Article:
• Sharing your personal opinions about the product/service;
  • Talking about the advantages and disadvantages of the product/service;
  • Comparing various aspects of the product/service with other products you’ve tested;
  • Sharing your experience with how the product performed in various circumstances;
  • Focusing on aspects of a product/service that will be valuable for users in real life.
  • Demonstrating that you’ve actually used the product/service by adding original images and videos.

how the content was created

Explain How the Content Was Created

Another way to showcase your experience in a topic is by showing how your content was created, to begin with. 

This serves multiple purposes, one of which is telling a story, which is really important if you want to gain the trust and attention of your readers. It also helps you present yourself as someone who knows what they’re talking about. 

A good example of this can be found in this review of the new Sony WF-1000XM4 earbuds.

testing the product

Notice how the author is talking about circumstances in which they were testing the earbuds? How people who might buy or use these earbuds will likely be using them in similar settings adds much more value to the reader.

This is a really easy element to incorporate into your review or any other type of content because you’re talking about the events and experiences you had. It increases your credibility and offers a great opportunity to let your audience know how you came to the conclusions presented in your content.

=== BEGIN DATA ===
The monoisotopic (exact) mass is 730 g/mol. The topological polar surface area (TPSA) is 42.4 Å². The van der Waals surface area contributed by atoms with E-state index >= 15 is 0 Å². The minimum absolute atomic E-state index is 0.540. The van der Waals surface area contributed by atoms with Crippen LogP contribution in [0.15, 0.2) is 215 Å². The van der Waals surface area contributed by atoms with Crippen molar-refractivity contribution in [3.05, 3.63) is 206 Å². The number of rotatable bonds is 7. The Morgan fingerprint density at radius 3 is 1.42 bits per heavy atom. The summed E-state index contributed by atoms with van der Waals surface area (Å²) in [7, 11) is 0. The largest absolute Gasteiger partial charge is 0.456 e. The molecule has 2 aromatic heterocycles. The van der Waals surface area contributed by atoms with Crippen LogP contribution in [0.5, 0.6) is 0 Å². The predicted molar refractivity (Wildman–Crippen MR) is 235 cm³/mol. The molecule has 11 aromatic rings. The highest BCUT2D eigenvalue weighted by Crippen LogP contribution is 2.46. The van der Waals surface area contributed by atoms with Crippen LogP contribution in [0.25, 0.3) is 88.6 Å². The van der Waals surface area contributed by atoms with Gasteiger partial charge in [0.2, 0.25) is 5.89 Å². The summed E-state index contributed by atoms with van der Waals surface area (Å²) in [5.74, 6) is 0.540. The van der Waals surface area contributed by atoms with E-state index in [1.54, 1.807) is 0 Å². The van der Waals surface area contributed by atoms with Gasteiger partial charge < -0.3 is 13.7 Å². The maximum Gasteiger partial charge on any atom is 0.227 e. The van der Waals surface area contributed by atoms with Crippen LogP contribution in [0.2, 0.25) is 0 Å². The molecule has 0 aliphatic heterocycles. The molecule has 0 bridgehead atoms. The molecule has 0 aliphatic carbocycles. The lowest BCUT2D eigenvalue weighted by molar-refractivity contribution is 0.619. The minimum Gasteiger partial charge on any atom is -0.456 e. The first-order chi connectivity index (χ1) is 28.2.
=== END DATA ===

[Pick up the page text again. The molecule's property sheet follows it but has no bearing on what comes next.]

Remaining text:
Demonstrate Your Experience in Your Author Bio & About Page

While evaluating your page, Google Raters will look for information about the author of the content. It’s helpful to include the author’s information in the Author’s Bio and About page. 

This builds your trustworthiness and gives some background as to why you would be knowledgeable about a topic you’re covering. Include information about the experience of people behind the site on the About Us page to illustrate your team’s competency and show the source of the information you’re presenting to the viewers and readers.

The same goes for Author’s Bio. It’s a great place to highlight the experience that the author has in a field. It’s crucial to remember that Google cares the most about Trust, which is clearly expressed in their document for Google Raters. 

By providing this information about a person who created the content on your page, you’re making sure this trust is built.

build trust with author bio

Build Your Reputation Through Online Reviews & Mentions

And since we’re talking so much about the trust and reputation of your site, we can’t forget about the importance of online reviews and mentions you get (and should be getting). As we read in the QRG, Raters are asked to: 

look for independent reviews, references, news articles, and other sources of credible information about the website or content creators. Is there independent, reliable evidence that the website or content creator is experienced, has expertise, is authoritative, or is otherwise considered trustworthy?” (source, page 27).

What other people, especially your clients, say about you matters a great deal to Google. It applies both to the site and the author of the content. This means getting positive customer reviews, addressing negative reviews and asking your customers or audience for feedback is going to help you build your reputation and improve your E-E-A-T score.